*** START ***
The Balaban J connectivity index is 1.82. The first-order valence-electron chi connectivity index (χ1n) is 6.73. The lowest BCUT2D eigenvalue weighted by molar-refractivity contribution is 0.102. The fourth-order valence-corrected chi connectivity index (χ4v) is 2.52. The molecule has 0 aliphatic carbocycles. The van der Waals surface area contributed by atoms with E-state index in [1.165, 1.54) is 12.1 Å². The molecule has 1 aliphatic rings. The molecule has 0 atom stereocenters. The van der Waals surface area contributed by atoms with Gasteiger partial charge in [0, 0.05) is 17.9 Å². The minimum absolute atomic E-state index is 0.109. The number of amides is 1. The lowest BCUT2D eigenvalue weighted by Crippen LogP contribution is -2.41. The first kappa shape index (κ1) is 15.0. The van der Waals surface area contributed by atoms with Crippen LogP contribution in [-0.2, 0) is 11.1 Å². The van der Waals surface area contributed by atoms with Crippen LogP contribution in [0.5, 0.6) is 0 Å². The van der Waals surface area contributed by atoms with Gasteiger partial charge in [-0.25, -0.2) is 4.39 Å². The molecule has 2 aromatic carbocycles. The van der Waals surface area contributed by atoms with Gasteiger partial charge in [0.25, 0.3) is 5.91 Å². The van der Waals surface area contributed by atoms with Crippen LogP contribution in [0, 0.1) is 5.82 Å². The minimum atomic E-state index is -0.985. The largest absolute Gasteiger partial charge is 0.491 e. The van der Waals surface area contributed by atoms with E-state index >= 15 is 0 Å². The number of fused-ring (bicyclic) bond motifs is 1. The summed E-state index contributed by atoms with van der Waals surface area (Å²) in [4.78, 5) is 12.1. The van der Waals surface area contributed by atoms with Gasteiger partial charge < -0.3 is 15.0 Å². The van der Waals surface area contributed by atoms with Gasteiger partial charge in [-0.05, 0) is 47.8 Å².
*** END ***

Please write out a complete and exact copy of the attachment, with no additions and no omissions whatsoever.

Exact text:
The Balaban J connectivity index is 1.82. The first-order valence-electron chi connectivity index (χ1n) is 6.73. The lowest BCUT2D eigenvalue weighted by molar-refractivity contribution is 0.102. The fourth-order valence-corrected chi connectivity index (χ4v) is 2.52. The molecule has 0 aliphatic carbocycles. The van der Waals surface area contributed by atoms with E-state index in [1.165, 1.54) is 12.1 Å². The molecule has 1 aliphatic rings. The molecule has 0 atom stereocenters. The van der Waals surface area contributed by atoms with Gasteiger partial charge in [0, 0.05) is 17.9 Å². The minimum absolute atomic E-state index is 0.109. The number of amides is 1. The lowest BCUT2D eigenvalue weighted by Crippen LogP contribution is -2.41. The first kappa shape index (κ1) is 15.0. The van der Waals surface area contributed by atoms with Crippen LogP contribution in [-0.2, 0) is 11.1 Å². The van der Waals surface area contributed by atoms with Crippen LogP contribution in [0.5, 0.6) is 0 Å². The van der Waals surface area contributed by atoms with Gasteiger partial charge in [-0.25, -0.2) is 4.39 Å². The molecule has 2 aromatic carbocycles. The van der Waals surface area contributed by atoms with Gasteiger partial charge in [0.25, 0.3) is 5.91 Å². The van der Waals surface area contributed by atoms with Crippen LogP contribution in [0, 0.1) is 5.82 Å². The minimum atomic E-state index is -0.985. The largest absolute Gasteiger partial charge is 0.491 e. The van der Waals surface area contributed by atoms with E-state index >= 15 is 0 Å². The number of fused-ring (bicyclic) bond motifs is 1. The summed E-state index contributed by atoms with van der Waals surface area (Å²) in [4.78, 5) is 12.1. The van der Waals surface area contributed by atoms with Gasteiger partial charge < -0.3 is 15.0 Å². The van der Waals surface area contributed by atoms with Gasteiger partial charge in [-0.05, 0) is 47.8 Å².